Description

    William Whipple (1730-1785), Signer of the Declaration of Independence, Autograph Letter Signed "Wm Whipple", three pages, 7.75" x 9.5", Portsmouth, [New Hampshire], August 13, 1775. This letter is to his brother and reports on current developments including the arrival of Washington at Cambridge, the invasion of Canada, as well as Indian negotiations.

    "...John Langdon arrived yesterday from Philadelphia the Congress is adjourned to the 5th Sept. to meet at Phi[ladelphi]a. again from every apearence [sic] at present there is no man[n]er of danger from the Indians, I am inclin'd to think those companies order'd on the frontiers off this Province will be disbanded when the Provincial Congress meets five Indians of the St Francis Tribe (one of them the Chief) passed thro' this town two days ago for the Camp to offer the service of that tribe, the Congress have received Talks from the several Tribes from South Carolina to Canada & before their adjournment prepaired [sic] Talks to return in answer they are well assur'd there is no danger. The Army at Ticonderoga under the Command of Genl. Schuyler are prepared to take possession of Canada which will be done if the Pesentry [sic] of that Contry [sic] desire it which is very Probably in that case the frontiers will be much more secure then the sea Coast. The Army before Boston since the arrival of the new General [Washington] makes an appearance to the admiration of every body. Many of the cutters have been taken & Privatiers [sic] are fiti[t]ng out at Rhoad [sic] Island & all the southern Colonies for the Protection of our trade notwithstand[ing] the men of war. One thousand rifle men are arriv'd at the Camp from the Southward & two Companies more Expected dailey [sic], considerable Quantities of Powder are arriv'd & dayly [sic] arriving in the Southern Colonies, & the powder mills in York Phia. &c are fully emply'd, so that we may expect a full supply of that article very soon for any matter, for which it may be wanted, we have no certain accco[un]ts from England, how the news of the Lexington affair was received there, but no doubt that and other matters which have since happened will very much confound administration & strengthen the American party on that side the Atlantek [sic], on the whole every appearance at present is in our favor even beyond what we have reason to expect..."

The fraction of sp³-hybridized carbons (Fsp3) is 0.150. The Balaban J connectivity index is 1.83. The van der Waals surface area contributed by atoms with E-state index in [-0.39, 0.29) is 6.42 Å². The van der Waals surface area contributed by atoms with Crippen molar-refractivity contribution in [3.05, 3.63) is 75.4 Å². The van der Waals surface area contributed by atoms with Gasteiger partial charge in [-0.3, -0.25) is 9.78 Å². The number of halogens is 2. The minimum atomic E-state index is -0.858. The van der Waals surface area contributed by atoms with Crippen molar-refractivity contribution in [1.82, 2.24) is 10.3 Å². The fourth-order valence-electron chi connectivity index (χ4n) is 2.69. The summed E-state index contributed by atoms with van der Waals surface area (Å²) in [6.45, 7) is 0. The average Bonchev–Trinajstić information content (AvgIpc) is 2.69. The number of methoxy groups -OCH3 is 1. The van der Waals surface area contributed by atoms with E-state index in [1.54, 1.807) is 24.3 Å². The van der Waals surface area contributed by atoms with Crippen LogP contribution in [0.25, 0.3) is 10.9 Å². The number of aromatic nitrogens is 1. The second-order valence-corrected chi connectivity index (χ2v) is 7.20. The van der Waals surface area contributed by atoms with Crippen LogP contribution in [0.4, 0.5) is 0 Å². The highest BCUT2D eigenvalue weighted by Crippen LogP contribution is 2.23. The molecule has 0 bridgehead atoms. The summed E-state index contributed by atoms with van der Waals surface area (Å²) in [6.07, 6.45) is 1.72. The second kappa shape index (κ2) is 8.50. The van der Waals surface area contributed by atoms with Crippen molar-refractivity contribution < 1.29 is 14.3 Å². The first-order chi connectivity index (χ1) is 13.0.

Whipple then turns to more personal matters, but notes that "...Garrison is arriv'd from the west Indies with a load of Salt he was luckely [sic] directed in to York by a boat who shake with him on the Coast otherwise he must have fallen [sic] into the hands of the Man of war who is order'd take all vessels with salt or molasses..."

    A wonderful content-filled letter illustrating the early optimism at the start of the American Revolution. The riflemen that Whipple reports on are likely the companies under Daniel Morgan. His optimism about news from Lexington and Concord strengthening the position of America's friends in Parliament was completely unfounded. Open hostilities only strengthened the resolve of many in Parliament to bring the colonies to obedience. Ironically, it was Britain's optimism that it could easily accomplish this feat that resulted in an underestimation of the strength of the rebellion -- leading to their ultimate defeat. Silked to repair fold separations, second page mounted to a larger sheet bearing an engraved portrait of Whipple, a few minor marginal chips, light toning, else very good. An important missive. From the Henry E. Luhrs Collection. Accompanied by LOA from PSA/DNA.


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    Auction Dates
    February, 2006
    20th-21st Monday-Tuesday
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